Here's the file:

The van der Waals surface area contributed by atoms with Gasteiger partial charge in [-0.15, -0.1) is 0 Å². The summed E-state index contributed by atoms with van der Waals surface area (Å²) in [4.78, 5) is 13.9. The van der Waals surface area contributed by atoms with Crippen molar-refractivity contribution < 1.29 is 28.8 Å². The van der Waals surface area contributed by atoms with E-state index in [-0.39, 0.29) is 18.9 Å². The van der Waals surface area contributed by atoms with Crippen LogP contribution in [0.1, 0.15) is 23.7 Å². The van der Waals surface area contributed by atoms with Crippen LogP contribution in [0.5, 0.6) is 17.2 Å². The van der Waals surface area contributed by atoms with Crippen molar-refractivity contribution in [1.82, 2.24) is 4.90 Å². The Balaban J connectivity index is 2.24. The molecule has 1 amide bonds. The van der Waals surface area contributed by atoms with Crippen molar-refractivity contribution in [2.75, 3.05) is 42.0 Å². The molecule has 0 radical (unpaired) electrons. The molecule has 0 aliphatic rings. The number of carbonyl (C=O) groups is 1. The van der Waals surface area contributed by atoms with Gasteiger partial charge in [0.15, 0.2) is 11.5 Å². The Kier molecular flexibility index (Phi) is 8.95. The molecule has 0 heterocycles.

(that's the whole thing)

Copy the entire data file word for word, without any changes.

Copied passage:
The van der Waals surface area contributed by atoms with Gasteiger partial charge in [-0.15, -0.1) is 0 Å². The summed E-state index contributed by atoms with van der Waals surface area (Å²) in [4.78, 5) is 13.9. The van der Waals surface area contributed by atoms with Crippen molar-refractivity contribution < 1.29 is 28.8 Å². The van der Waals surface area contributed by atoms with E-state index in [-0.39, 0.29) is 18.9 Å². The van der Waals surface area contributed by atoms with Crippen LogP contribution in [0.1, 0.15) is 23.7 Å². The van der Waals surface area contributed by atoms with Crippen LogP contribution in [0.5, 0.6) is 17.2 Å². The van der Waals surface area contributed by atoms with Crippen molar-refractivity contribution in [1.82, 2.24) is 4.90 Å². The Balaban J connectivity index is 2.24. The molecule has 1 amide bonds. The van der Waals surface area contributed by atoms with Crippen molar-refractivity contribution in [2.75, 3.05) is 42.0 Å². The molecule has 0 radical (unpaired) electrons. The molecule has 0 aliphatic rings. The number of carbonyl (C=O) groups is 1. The van der Waals surface area contributed by atoms with Gasteiger partial charge in [0.15, 0.2) is 11.5 Å². The Kier molecular flexibility index (Phi) is 8.95. The molecule has 0 heterocycles.